“A society whose businesses engage in cronyism instead of serving people will not be prosperous, and in America it is clear that cronyism is becoming a more common choice,” writes Sam Patterson at EconomicFreedom.org.
Cronyism is the practice of seeking business success through government rather than through markets. The difference is that business succeeds in the market by providing goods and services that people are willing to buy. Political cronyism, on the other hand, results in people being forced to buy from, or to otherwise involuntarily subsidize, certain business firms that have succeeded in the political arena.
In Kansas, despite the fiscal conservatism of Kansas Governor Sam Brownback and many members of the legislature, political cronyism thrives. An example is the increased powers given to the Kansas PEAK program (Promoting Employment Across Kansas). A more recent example is the vote to extend the STAR bonds program. Both programs provide business firms a way to obtain money isolated from market forces. Instead, applicants must meet the guidelines of a government program.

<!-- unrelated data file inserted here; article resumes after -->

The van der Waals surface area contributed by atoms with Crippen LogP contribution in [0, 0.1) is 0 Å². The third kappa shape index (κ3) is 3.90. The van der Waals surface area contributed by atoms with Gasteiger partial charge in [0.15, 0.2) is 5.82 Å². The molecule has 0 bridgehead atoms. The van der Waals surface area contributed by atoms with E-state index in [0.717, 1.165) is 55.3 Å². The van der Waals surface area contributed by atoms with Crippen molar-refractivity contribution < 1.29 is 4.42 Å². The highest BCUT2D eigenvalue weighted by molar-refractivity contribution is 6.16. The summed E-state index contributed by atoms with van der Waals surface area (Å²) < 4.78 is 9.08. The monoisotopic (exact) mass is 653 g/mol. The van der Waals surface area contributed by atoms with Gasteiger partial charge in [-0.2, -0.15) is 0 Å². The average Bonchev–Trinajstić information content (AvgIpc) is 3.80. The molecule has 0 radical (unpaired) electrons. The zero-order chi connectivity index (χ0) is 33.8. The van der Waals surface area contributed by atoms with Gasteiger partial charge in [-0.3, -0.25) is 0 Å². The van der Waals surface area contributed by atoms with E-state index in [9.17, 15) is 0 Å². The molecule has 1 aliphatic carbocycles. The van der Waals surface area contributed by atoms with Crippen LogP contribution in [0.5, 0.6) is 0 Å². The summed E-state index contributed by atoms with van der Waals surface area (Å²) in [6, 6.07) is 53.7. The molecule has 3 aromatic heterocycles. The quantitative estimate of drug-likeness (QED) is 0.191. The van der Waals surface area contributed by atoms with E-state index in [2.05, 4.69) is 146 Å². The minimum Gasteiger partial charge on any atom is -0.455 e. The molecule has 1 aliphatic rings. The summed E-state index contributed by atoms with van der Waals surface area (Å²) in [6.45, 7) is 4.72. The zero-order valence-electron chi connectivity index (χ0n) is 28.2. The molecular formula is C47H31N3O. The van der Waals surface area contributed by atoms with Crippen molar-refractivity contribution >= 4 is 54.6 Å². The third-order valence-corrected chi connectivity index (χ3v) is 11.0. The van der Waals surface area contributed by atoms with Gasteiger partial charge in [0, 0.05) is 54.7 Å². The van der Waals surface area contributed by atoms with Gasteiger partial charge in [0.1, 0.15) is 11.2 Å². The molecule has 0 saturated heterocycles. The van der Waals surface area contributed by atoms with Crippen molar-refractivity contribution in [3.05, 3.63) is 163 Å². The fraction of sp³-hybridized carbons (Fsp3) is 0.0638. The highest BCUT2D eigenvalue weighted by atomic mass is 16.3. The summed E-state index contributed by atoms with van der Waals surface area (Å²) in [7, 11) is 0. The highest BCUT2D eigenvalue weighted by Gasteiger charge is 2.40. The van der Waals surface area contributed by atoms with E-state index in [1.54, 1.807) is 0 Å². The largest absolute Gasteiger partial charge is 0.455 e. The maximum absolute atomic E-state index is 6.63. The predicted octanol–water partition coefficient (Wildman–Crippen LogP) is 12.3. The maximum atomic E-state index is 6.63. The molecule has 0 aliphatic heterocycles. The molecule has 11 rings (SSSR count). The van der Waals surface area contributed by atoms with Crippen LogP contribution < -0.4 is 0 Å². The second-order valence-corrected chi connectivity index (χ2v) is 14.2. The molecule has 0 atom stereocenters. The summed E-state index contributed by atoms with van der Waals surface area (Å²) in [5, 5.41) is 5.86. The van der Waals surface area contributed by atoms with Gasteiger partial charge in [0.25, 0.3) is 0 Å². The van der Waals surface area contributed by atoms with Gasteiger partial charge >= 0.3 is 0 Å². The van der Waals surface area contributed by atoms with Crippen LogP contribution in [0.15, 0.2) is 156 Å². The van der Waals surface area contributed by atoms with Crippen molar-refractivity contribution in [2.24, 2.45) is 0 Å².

Cronyism Undermines the Beneficial Role of Business in Society
By Sam Patterson
The role that business plays in society is straightforward — businesses produce goods and services that people consider beneficial. If a business can do that while wisely using resources, it makes a profit. Successful businesses benefit society by producing goods or services which improve people’s lives, and are then rewarded with profit. Those profits enable businesses to innovate or offer more goods and services, further improving people’s lives. Businesses must cater to the needs of society or they will find that they are not rewarded with profit and may well no longer exist.
At least, that’s how it works in a free market. There is another path for businesses to make profit other than providing valuable products. It’s called cronyism. Cronyism occurs when a business colludes with government officials to create unfair legislation and/or regulations which give them benefits they could not have otherwise obtained voluntarily.
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